We need fairer funding to protect the public, says PCC
Wiltshire and Swindon's Police and Crime Commissioner has sounded a positive note in his overview of the year about the way the Force keeps the public safe and deals with new demands and threats.
But Angus Macpherson warns in his Annual Report that sustaining this performance will become increasingly difficult because of continued financial pressures.
Mr Macpherson writes: "Wiltshire still receives unfair funding from central government. This means we have less money to spend protecting the public than almost all other areas in England and Wales."
Speaking about his new report, Mr Macpherson says: "The Home Office did the right thing last year in letting PCCs increase the policing element of council tax by up to £12 a year in 2018/19. I'd like to thank the public for backing the increase.
"I committed to maintain the numbers in community policing, the bedrock of Wiltshire Police, at 445 police officers and 131 PCSOs if I raised the policing precept. I have delivered on this promise.
"In 2019 I will look for opportunities not only to maintain the numbers of local police and PCSOs but to increase them if there is a further rise in the policing precept.
"The Government needs to reform the formula which allocates funds to me. We have been historically under-funded and the people of Wiltshire and Swindon deserve a fair deal.
"We face the same complex range of threats that bigger and better-funded forces face, a fact brought home to us all very powerfully with the Salisbury chemical weapon attack.
"We get £151 per person to spend on policing. The national figure is £171. It does not make sense to give policing in Wiltshire £20 less per person than the national average.
"I have been pressing the case with ministers at every opportunity. The National Audit Office recently reported that reform of funding is needed. The NAO criticised the Home Office approach as 'ineffective and detached from the changing nature of policing'.
"I support the NAO and call on the Home Office to tackle this disparity urgently. The people of Wiltshire and Swindon and those served by other smaller rural forces are getting short changed.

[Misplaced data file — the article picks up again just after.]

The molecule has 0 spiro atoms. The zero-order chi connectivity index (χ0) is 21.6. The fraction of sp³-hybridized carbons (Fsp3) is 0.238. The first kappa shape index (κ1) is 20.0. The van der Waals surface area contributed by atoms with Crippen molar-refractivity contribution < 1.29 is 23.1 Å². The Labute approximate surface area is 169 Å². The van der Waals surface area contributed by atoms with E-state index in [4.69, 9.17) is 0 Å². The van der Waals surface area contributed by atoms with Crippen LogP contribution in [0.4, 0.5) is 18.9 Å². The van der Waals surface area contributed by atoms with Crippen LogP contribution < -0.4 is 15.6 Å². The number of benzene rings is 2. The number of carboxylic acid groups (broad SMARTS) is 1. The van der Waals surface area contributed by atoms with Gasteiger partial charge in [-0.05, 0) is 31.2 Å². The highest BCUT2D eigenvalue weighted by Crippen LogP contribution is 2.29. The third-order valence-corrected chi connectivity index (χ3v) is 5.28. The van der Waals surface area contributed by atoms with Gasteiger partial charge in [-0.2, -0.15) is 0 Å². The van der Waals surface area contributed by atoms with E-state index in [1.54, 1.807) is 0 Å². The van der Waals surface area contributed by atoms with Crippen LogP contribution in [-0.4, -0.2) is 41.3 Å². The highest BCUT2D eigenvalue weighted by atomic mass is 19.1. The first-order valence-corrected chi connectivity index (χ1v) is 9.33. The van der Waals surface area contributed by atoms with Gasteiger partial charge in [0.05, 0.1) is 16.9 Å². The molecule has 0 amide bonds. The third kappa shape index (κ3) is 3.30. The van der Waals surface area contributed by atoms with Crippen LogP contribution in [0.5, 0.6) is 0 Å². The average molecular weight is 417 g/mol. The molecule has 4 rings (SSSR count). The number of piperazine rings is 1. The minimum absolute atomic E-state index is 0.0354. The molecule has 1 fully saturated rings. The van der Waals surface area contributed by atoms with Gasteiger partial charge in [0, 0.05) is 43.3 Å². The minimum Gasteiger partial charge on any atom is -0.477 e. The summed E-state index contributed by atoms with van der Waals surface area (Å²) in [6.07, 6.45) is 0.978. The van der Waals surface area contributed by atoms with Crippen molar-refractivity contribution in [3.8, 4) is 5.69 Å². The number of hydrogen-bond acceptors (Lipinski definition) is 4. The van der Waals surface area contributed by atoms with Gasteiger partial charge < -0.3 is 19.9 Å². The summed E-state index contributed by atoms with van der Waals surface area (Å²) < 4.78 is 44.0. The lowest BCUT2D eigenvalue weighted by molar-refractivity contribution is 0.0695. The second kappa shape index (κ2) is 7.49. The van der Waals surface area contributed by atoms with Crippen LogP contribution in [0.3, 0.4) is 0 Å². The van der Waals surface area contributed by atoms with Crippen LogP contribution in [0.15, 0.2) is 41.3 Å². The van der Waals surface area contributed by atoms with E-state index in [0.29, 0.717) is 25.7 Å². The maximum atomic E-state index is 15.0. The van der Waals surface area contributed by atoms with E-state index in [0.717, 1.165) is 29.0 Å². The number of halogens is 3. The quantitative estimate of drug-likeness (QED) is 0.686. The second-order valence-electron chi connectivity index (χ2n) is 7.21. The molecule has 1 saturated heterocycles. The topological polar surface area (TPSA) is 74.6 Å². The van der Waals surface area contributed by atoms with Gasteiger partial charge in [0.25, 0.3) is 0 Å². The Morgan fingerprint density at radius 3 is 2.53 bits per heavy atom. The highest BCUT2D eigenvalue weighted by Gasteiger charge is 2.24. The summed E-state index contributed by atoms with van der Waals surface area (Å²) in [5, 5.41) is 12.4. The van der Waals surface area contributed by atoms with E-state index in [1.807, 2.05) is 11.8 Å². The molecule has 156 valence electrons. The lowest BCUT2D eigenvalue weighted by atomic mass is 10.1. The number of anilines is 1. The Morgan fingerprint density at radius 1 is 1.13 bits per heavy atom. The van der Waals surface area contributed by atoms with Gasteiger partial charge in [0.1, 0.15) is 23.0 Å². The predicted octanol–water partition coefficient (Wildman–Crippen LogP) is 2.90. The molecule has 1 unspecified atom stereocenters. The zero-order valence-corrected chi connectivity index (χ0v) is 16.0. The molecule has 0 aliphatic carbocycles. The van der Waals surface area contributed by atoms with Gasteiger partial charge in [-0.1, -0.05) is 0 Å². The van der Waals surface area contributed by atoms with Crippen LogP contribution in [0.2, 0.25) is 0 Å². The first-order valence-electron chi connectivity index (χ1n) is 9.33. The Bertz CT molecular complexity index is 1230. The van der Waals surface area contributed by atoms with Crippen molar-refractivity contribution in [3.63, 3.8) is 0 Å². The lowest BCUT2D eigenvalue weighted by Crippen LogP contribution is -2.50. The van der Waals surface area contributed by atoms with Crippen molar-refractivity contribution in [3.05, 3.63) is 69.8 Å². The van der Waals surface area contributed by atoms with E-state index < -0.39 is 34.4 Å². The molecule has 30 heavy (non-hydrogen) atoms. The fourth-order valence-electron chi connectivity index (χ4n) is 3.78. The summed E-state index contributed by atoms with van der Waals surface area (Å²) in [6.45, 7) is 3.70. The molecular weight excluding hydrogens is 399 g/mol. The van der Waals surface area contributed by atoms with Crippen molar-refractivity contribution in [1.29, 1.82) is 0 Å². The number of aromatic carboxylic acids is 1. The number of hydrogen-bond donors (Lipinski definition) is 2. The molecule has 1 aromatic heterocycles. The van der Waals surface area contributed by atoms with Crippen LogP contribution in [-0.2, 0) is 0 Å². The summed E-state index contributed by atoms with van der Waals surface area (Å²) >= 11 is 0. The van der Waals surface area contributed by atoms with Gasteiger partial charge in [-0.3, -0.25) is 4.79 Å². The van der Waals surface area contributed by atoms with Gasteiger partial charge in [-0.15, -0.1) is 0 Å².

"I have less money to keep the public safe than all of the PCCs who border us. It's a policing postcode lottery and is unacceptable."
Mr Macpherson says that, as a result of the precept increase this year, the Force will be aiming to recruit 20 officers in December 2018 and a further 20 officers in April 2019 to maintain the establishment.
He is pleased with the progress being made in delivering his Police and Crime Plan, and that the Force has again been ranked "good" by HM Inspectorate of Constabulary and Fire & Rescue Services for its effectiveness, efficiency and legitimacy, and for its crime recording compliance.
The Commissioner notes that recorded crime in Wiltshire and Swindon rose by five per cent compared to 2017-18, but says that was lower than the national average increase of 11 per cent. Burglaries and vehicle crime are returning to expected levels "thanks to significant enforcement and crime prevention work".
Nerve agent attack
In the second annual report of his current term as PCC, Mr Macpherson speaks of "an extraordinary period of demand on Wiltshire Police" triggered on Monday 5 March 2018 when the nerve agent attack on Sergei and Yulia Skripal led to the Force declaring a major incident and drawing on mutual aid support from nearly every force in the country.
Mr Macpherson writes: "Throughout the incident I was enormously impressed by the hard work and dedication shown by officers, staff and volunteers. They worked tirelessly to ensure the public were kept safe."
The attack had highlighted how "every day emergency services run into unknown and potentially dangerous situations in order to help and protect the public".
The Commissioner said the total projected cost for Wiltshire Police is around £10m. To date, the Home Office has reimbursed £6.6m.
He writes: "It's important to me that these additional costs are not shouldered by Wiltshire Police. I have been in frequent contact with the Home Office and I am pleased that the Policing Minister Nick Hurd has recognised the financial implications of the operation. It remains an absolute priority for me to recoup these costs."
Response to 999 and 101 calls
Mr Macpherson says the emergency 999 response has been "exceptionally good", but he became aware during 2016-17 of public concern about the answering of non-emergency 101 calls.
He invested £250,000 to address the problem and instructed the then Chief Constable to ensure the average time taken to answer 101 calls was reduced. Performance has improved considerably, along with staff recruitment and retention.
He writes: "The average wait for calls to the Crime Incident and Recording Bureau has fallen from five minutes at the beginning of the year to less than one and a half minutes. Only six per cent of people chose to abandon their calls, down from 20 per cent".
The Commissioner launched his five-year estates strategy in the summer of 2017.
He explains: "It sets out how I will ensure that our estate supports policing in the 21stCentury and matches the Chief Constable's operational needs. My investment in mobile technology means that officers and staff no longer need return to a police station to write up reports."
Significant work will be carried out in Warminster, Tidworth and Royal Wootton Bassett "to bring ageing sites up to modern standards".
Mr Macpherson says he and Chief Constable Kier Pritchard want officers and staff out in communities or working alongside partners in shared buildings: "This not only increases visibility and cements relationships but also means we can share costs and put more money into frontline policing".
He has set the "ambitious" goal of reducing estate running costs by 20 per cent with the savings directed back to the front line.